Finally, southern Italian coffee is aromatic and spicy, as per dictates of sensorial habits and traditional products such as pecorino or caciocavallo (traditional cheese) and other typical dishes of the Mediterranean cuisine. Like other foods found in the Mediterranean diet coffee is an antioxidant, same as olive oil, tomatoes and wine.

The healthy Mediterranean diet

In the 1950s, along came the “discovery” of the Mediterranean diet! This traditional diet was found to be a healthy (possibly the healthiest) way of eating — as local people knew — and American epidemiologist Ancel Keys told it to the world. There were problems with his work, but ensuing decades of study confirm the benefits of the Mediterranean diet: Olive oil, fish, vegetables and fruit; Even coffee, wine, and chocolate — all healthy in moderation!

Farmer families traditionally ate nearly completely the food of their land, always in season, nothing industrial or commercial. Bread was made in the communal oven, maybe every three days or even once a week, to grow stale and become the backbone of so many dishes that would sustain the family, along with the seasonal vegetables, and the olive oil or butter.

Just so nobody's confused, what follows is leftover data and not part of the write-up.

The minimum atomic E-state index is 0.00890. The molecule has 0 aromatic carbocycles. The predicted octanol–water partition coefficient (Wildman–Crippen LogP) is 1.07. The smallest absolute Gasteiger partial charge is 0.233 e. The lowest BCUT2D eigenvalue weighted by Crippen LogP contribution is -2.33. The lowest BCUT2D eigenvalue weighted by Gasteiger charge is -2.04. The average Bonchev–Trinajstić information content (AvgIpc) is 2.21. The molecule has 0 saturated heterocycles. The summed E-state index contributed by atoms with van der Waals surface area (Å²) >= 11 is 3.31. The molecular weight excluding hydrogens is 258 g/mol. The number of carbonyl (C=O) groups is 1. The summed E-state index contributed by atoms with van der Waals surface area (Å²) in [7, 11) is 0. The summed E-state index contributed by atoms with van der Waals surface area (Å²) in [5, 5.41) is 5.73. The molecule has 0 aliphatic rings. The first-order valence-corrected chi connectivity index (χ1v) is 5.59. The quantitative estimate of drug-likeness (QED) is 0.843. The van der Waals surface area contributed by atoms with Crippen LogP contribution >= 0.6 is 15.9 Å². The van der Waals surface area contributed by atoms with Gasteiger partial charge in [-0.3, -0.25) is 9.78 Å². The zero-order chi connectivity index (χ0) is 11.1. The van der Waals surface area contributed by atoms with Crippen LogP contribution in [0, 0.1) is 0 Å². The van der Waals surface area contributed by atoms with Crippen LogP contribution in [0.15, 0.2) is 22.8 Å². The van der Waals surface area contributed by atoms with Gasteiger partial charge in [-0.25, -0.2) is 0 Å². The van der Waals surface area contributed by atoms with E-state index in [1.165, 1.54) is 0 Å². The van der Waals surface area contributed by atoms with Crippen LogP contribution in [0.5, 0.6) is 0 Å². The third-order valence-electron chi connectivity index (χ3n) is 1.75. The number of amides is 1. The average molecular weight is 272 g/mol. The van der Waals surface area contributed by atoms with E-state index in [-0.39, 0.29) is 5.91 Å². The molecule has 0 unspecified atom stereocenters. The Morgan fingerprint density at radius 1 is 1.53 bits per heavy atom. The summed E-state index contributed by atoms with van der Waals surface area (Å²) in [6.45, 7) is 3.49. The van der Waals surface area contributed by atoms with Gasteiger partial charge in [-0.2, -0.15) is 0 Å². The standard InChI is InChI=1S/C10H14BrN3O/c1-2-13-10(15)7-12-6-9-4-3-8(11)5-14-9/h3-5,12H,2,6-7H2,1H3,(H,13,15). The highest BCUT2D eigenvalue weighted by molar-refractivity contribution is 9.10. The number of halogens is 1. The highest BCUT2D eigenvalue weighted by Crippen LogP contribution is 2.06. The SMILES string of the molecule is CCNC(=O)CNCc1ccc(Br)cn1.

The Mediterranean diet is an UNESCO World Heritage which is daily celebrated in Italy as well as other surrounding countries
The Mediterranean diet is an UNESCO World Heritage which is daily celebrated in Italy as well as other surrounding countries.Scanfers CCo A-S A 4.0

Occasional long, sensual meals are lavished with care and attention; so, are small nibbles, a snack of cheese (from parmigiano to mozzarella), a bite of cake or pastry — this several times a day joy — is a crucial part of the culture and vitally, important to a happy life in Italy.

After the austerity of the second world war, Italy began to regenerate. People were enjoying their lives and especially their new way of eating coming from America. There were new foods advertised— modern foods, commercial foods, processed foods, packed food.

Science suggested that the way to eat now was to give up old-fashioned olive oil for modern margarine and to eschew vegetables, beans, and pasta for more meat. Cultures lose their traditions at their own peril, especially food wise.

Not only is pleasure and tradition changed, but weight problems and new health concerns also arose, so today. And not only in Italy… And again the wind changed: Some people now follow a vegetarian, vegan or macrobiotic diet, because they want a more ecological and sustainable lifestyle, and one that doesn’t prejudice animals.